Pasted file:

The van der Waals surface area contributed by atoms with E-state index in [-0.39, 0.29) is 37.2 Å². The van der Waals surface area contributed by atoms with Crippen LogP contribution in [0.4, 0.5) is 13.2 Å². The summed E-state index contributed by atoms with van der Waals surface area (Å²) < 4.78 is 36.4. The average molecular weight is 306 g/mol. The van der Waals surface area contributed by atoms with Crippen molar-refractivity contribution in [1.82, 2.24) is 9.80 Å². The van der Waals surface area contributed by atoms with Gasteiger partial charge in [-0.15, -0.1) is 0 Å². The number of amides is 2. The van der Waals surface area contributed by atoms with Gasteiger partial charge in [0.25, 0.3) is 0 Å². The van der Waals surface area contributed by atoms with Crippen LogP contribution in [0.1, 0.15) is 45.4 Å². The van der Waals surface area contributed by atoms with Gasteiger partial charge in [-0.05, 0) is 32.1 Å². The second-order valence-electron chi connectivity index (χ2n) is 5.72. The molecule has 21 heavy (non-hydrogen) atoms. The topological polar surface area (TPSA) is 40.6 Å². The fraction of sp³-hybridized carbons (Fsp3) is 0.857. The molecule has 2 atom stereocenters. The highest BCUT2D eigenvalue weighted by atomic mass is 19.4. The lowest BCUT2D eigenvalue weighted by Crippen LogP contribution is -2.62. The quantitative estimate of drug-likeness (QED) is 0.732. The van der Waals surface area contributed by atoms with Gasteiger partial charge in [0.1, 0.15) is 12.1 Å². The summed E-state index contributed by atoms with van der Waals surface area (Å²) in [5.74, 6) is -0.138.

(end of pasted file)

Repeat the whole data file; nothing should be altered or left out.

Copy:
The van der Waals surface area contributed by atoms with E-state index in [-0.39, 0.29) is 37.2 Å². The van der Waals surface area contributed by atoms with Crippen LogP contribution in [0.4, 0.5) is 13.2 Å². The summed E-state index contributed by atoms with van der Waals surface area (Å²) < 4.78 is 36.4. The average molecular weight is 306 g/mol. The van der Waals surface area contributed by atoms with Crippen molar-refractivity contribution in [1.82, 2.24) is 9.80 Å². The van der Waals surface area contributed by atoms with Gasteiger partial charge in [-0.15, -0.1) is 0 Å². The number of amides is 2. The van der Waals surface area contributed by atoms with Gasteiger partial charge in [0.25, 0.3) is 0 Å². The van der Waals surface area contributed by atoms with Crippen LogP contribution in [0.1, 0.15) is 45.4 Å². The van der Waals surface area contributed by atoms with Gasteiger partial charge in [-0.05, 0) is 32.1 Å². The second-order valence-electron chi connectivity index (χ2n) is 5.72. The molecule has 21 heavy (non-hydrogen) atoms. The topological polar surface area (TPSA) is 40.6 Å². The fraction of sp³-hybridized carbons (Fsp3) is 0.857. The molecule has 2 atom stereocenters. The highest BCUT2D eigenvalue weighted by atomic mass is 19.4. The lowest BCUT2D eigenvalue weighted by Crippen LogP contribution is -2.62. The quantitative estimate of drug-likeness (QED) is 0.732. The van der Waals surface area contributed by atoms with Gasteiger partial charge in [0.1, 0.15) is 12.1 Å². The summed E-state index contributed by atoms with van der Waals surface area (Å²) in [5.74, 6) is -0.138.